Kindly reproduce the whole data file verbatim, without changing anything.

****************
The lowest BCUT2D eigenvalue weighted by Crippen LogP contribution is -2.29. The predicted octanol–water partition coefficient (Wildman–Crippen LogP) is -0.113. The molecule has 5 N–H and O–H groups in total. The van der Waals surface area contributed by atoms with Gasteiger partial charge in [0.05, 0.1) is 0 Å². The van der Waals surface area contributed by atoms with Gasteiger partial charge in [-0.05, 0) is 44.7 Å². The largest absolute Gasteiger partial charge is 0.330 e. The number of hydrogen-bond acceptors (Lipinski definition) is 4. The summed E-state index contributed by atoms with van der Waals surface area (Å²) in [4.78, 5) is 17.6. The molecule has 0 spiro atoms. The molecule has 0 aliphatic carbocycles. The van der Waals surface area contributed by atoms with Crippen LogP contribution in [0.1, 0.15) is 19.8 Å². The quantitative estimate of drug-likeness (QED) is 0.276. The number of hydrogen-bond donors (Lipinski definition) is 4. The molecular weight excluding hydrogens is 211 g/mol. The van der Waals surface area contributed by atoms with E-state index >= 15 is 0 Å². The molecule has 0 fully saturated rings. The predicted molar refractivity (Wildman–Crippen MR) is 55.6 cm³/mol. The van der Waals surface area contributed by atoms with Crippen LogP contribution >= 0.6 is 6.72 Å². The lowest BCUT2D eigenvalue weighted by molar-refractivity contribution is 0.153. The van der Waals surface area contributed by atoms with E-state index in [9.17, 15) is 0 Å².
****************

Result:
The lowest BCUT2D eigenvalue weighted by Crippen LogP contribution is -2.29. The predicted octanol–water partition coefficient (Wildman–Crippen LogP) is -0.113. The molecule has 5 N–H and O–H groups in total. The van der Waals surface area contributed by atoms with Gasteiger partial charge in [0.05, 0.1) is 0 Å². The van der Waals surface area contributed by atoms with Gasteiger partial charge in [-0.05, 0) is 44.7 Å². The largest absolute Gasteiger partial charge is 0.330 e. The number of hydrogen-bond acceptors (Lipinski definition) is 4. The summed E-state index contributed by atoms with van der Waals surface area (Å²) in [4.78, 5) is 17.6. The molecule has 0 spiro atoms. The molecule has 0 aliphatic carbocycles. The van der Waals surface area contributed by atoms with Crippen LogP contribution in [0.1, 0.15) is 19.8 Å². The quantitative estimate of drug-likeness (QED) is 0.276. The number of hydrogen-bond donors (Lipinski definition) is 4. The molecular weight excluding hydrogens is 211 g/mol. The van der Waals surface area contributed by atoms with E-state index >= 15 is 0 Å². The molecule has 0 fully saturated rings. The predicted molar refractivity (Wildman–Crippen MR) is 55.6 cm³/mol. The van der Waals surface area contributed by atoms with Crippen LogP contribution >= 0.6 is 6.72 Å². The lowest BCUT2D eigenvalue weighted by molar-refractivity contribution is 0.153. The van der Waals surface area contributed by atoms with E-state index in [9.17, 15) is 0 Å².